He studied engineering at the Technical University of Vienna and later worked as a professor of electrical engineering at the University of Technology in Brno, Czech Republic. Sahulka made significant contributions to the development of the Austrian electrical industry by designing the first electric power plant in Vienna in 1891. He is also credited with several inventions related to alternating current electric motors and generators. Sahulka received numerous awards throughout his career, including the honorary title of doctor honoris causa from the Technical University of Vienna. His contributions to the field of electrical engineering continue to be recognized today.

Sahulka was born in Deutsch-Wagram, Austria in 1857. He showed early promise as an engineer and excelled academically throughout his education. After completing his studies at the Technical University of Vienna, he began his illustrious career in electrical engineering.

Sahulka's contributions to the development of the Austrian electrical industry cannot be overstated. His work designing the first electric power plant in Vienna in 1891 greatly advanced the use of electricity as a power source in the region. He also made significant contributions to the development of alternating current electric motors and generators, which continue to be used today.

In addition to his work as an engineer and scientist, Sahulka was also a respected professor. He taught electrical engineering at the University of Technology in Brno, Czech Republic, where he inspired and mentored countless students throughout his career. His students went on to make their own contributions to the field of electrical engineering, further cementing Sahulka's impact on the industry.

Throughout his life, Sahulka was recognized for his contributions to electrical engineering. He received numerous awards and honors, including the distinguished title of doctor honoris causa from the Technical University of Vienna. His legacy continues to be felt in the field of electrical engineering to this day, and he is remembered as one of the most important figures in the history of Austrian science and engineering.

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Hanns Hörbiger

Hanns Hörbiger (November 29, 1860 Atzgersdorf-October 11, 1931 Mauer, Vienna) also known as Hans Horbiger or Johann Evangelist Hörbiger was an Austrian engineer. He had two children, Attila Hörbiger and Paul Hörbiger.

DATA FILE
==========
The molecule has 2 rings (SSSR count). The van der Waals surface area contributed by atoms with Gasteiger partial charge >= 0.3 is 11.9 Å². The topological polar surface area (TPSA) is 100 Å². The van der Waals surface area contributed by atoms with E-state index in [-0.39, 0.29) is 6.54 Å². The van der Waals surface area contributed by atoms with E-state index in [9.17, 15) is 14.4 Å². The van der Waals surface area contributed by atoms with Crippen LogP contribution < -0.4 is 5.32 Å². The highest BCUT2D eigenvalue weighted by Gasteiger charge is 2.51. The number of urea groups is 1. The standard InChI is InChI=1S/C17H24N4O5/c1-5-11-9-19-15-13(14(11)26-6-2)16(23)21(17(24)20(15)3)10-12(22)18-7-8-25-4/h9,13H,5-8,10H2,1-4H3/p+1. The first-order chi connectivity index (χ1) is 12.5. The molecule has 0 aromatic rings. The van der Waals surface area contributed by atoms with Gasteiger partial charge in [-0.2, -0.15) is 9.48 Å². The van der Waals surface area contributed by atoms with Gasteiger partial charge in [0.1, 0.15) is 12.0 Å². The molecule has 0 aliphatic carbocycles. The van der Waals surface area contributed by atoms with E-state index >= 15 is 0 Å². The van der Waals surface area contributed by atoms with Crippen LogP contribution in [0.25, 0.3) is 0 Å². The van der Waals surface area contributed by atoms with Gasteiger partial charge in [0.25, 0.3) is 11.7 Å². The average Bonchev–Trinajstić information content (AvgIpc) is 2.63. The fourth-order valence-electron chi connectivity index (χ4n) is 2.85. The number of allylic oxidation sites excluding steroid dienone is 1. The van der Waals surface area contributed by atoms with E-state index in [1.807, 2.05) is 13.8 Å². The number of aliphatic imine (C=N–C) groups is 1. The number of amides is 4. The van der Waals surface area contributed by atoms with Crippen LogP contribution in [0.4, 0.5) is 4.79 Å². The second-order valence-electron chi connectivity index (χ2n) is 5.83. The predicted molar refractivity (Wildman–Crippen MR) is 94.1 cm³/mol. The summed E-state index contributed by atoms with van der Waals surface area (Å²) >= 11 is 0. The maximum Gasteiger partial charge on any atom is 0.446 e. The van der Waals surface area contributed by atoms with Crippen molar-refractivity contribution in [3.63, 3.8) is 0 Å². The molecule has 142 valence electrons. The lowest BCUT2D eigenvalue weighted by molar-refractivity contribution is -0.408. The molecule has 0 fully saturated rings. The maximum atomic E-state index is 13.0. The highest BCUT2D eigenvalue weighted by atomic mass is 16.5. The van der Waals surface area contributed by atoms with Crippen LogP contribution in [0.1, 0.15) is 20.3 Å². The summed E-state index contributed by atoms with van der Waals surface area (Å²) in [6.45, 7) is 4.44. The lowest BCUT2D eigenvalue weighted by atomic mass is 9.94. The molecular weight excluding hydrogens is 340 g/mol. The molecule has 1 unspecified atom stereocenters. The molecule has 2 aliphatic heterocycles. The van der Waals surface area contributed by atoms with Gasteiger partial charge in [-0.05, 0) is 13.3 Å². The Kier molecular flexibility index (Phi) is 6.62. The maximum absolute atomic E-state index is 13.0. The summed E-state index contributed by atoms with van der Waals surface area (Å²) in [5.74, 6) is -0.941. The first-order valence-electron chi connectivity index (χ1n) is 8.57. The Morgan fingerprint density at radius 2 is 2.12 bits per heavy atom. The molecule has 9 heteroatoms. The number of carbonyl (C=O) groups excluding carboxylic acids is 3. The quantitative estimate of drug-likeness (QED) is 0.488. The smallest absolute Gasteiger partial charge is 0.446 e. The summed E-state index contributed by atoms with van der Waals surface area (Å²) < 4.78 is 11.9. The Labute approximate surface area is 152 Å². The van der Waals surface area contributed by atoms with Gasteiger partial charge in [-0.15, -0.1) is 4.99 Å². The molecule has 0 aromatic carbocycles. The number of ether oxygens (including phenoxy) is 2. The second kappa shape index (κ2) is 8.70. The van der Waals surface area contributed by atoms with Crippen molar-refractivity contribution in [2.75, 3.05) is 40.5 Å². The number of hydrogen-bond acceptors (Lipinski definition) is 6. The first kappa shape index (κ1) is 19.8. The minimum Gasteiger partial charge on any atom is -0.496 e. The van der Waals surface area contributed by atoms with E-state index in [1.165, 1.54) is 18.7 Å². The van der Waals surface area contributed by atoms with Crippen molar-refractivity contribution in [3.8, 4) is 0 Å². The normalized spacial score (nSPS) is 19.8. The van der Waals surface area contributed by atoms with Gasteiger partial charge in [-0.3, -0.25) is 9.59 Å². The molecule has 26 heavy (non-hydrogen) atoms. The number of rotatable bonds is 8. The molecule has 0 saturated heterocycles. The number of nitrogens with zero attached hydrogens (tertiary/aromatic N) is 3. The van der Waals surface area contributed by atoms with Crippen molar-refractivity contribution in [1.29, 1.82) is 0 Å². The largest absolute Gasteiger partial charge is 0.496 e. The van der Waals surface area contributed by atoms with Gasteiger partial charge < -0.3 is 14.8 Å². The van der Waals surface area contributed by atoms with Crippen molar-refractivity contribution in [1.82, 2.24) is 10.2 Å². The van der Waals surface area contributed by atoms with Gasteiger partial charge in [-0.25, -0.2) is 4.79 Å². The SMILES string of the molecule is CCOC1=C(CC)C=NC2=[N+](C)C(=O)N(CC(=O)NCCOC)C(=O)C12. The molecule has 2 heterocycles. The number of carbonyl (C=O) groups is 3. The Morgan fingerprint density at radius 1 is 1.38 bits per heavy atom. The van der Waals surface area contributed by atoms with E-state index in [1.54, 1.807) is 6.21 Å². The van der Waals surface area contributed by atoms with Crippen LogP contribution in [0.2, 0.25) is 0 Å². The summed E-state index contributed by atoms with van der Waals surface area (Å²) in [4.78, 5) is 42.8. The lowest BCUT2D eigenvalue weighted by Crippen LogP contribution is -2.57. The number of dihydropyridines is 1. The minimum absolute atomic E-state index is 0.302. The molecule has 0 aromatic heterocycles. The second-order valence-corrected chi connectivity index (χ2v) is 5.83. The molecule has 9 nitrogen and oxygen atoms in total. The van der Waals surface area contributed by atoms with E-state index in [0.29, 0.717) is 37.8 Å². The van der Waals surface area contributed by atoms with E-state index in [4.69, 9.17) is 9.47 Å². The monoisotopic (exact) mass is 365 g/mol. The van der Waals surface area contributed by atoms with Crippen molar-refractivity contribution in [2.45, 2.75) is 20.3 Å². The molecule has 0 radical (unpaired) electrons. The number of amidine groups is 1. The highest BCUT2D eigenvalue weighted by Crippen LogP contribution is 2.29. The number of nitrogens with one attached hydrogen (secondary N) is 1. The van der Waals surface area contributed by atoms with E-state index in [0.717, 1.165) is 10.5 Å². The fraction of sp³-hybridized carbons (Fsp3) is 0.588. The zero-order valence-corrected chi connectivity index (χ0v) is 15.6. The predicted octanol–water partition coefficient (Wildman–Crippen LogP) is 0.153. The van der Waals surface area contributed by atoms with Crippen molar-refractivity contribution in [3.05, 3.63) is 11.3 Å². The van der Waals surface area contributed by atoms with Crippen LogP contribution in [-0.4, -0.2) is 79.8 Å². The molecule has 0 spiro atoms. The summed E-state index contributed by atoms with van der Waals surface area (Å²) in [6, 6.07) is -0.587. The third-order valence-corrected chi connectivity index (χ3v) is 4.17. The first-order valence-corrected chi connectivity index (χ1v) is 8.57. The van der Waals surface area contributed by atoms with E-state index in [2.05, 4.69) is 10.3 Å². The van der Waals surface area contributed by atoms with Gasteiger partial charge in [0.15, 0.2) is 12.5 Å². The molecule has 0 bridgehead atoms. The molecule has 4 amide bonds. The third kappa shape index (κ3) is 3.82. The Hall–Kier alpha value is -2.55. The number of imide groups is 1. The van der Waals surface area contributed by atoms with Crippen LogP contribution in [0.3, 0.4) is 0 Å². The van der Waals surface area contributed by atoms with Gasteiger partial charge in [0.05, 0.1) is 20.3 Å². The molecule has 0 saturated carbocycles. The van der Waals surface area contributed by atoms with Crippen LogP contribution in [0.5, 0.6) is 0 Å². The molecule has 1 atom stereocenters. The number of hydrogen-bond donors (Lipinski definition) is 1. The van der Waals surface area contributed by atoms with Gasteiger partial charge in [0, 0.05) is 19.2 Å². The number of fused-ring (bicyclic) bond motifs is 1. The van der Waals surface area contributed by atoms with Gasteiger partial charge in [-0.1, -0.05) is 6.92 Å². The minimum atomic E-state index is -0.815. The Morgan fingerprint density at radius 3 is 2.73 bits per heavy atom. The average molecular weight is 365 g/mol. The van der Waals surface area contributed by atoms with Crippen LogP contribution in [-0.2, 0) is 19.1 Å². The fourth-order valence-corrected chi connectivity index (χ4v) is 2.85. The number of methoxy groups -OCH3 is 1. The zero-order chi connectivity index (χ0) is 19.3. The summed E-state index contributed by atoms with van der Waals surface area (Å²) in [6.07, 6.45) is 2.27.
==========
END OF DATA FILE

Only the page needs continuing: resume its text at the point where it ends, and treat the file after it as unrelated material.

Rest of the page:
Hanns Hörbiger is best known for his theory of "Welteislehre" or "World Ice Doctrine," which proposed that ice was the fundamental substance of the universe and that all cosmic bodies were formed from it. Despite being widely discredited by the scientific community, Hörbiger attracted a following and the Nazi Party attempted to garner support for his ideas. Outside of his controversial theories, he was a successful industrialist and inventor, holding over 70 patents in his lifetime. He founded the Hörbiger Group, which is still in operation today and is involved in engineering, manufacturing and consulting. In addition to his scientific pursuits, Hörbiger was also a member of the Austrian parliament and an advocate for the Austrian nationalist movement.

Hanns Hörbiger began his career as an apprentice in a machine shop before pursuing his studies in engineering. He went on to work for various companies, such as Siemens, and later started his own engineering firm. Hörbiger was a true inventor at heart and his numerous patents covered a wide range of technological fields, from engines to cooling systems.

Apart from his scientific and engineering accomplishments, Hörbiger was an avid mountaineer and amatuer astronomer. He drew inspiration from his observations of celestial bodies, which he attributed to the formation and movement of ice in the universe. His theories, while widely criticized, sparked a fervent debate within scientific circles and beyond.

Hörbiger's ideas were embraced by the Nazi regime in Germany, who sought to use his theories as a means of promoting the supremacy of the Aryan race. This, coupled with his nationalist views, made him a controversial figure in the post-World War I period. Despite the controversy surrounding his work, Hörbiger was a respected member of Austrian society and received numerous awards and honors throughout his life.

Today, Hanns Hörbiger is remembered mainly for his "Welteislehre," which remains a symbol of the dangers of pseudoscientific thinking and the impact of political ideology on scientific inquiry. Nonetheless, his legacy as an engineer, inventor, and entrepreneur continues to inspire future generations of scientists and entrepreneurs.

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Walter Schleger

Walter Schleger (September 19, 1929 Prague-December 3, 1999) was an Austrian personality.